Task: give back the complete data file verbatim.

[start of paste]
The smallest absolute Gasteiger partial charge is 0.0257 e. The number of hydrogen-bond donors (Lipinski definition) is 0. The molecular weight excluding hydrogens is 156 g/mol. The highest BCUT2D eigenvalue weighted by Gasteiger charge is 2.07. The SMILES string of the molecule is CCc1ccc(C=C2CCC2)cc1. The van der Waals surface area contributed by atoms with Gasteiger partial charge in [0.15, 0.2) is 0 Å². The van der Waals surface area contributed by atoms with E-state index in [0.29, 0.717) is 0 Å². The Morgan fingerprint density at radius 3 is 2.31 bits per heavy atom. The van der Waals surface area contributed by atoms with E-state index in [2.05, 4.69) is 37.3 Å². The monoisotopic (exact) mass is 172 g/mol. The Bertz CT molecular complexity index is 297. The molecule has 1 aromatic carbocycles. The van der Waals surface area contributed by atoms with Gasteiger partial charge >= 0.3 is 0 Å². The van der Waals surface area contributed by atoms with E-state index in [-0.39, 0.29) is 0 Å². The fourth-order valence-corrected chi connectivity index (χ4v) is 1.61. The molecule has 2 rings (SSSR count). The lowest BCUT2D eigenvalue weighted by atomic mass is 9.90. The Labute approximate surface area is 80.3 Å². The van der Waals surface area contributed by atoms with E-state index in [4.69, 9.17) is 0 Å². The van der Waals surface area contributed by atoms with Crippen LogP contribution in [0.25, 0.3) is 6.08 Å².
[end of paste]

The smallest absolute Gasteiger partial charge is 0.0257 e. The number of hydrogen-bond donors (Lipinski definition) is 0. The molecular weight excluding hydrogens is 156 g/mol. The highest BCUT2D eigenvalue weighted by Gasteiger charge is 2.07. The SMILES string of the molecule is CCc1ccc(C=C2CCC2)cc1. The van der Waals surface area contributed by atoms with Gasteiger partial charge in [0.15, 0.2) is 0 Å². The van der Waals surface area contributed by atoms with E-state index in [0.29, 0.717) is 0 Å². The Morgan fingerprint density at radius 3 is 2.31 bits per heavy atom. The van der Waals surface area contributed by atoms with E-state index in [2.05, 4.69) is 37.3 Å². The monoisotopic (exact) mass is 172 g/mol. The Bertz CT molecular complexity index is 297. The molecule has 1 aromatic carbocycles. The van der Waals surface area contributed by atoms with Gasteiger partial charge >= 0.3 is 0 Å². The van der Waals surface area contributed by atoms with E-state index in [-0.39, 0.29) is 0 Å². The fourth-order valence-corrected chi connectivity index (χ4v) is 1.61. The molecule has 2 rings (SSSR count). The lowest BCUT2D eigenvalue weighted by atomic mass is 9.90. The Labute approximate surface area is 80.3 Å². The van der Waals surface area contributed by atoms with E-state index in [4.69, 9.17) is 0 Å². The van der Waals surface area contributed by atoms with Crippen LogP contribution in [0.25, 0.3) is 6.08 Å².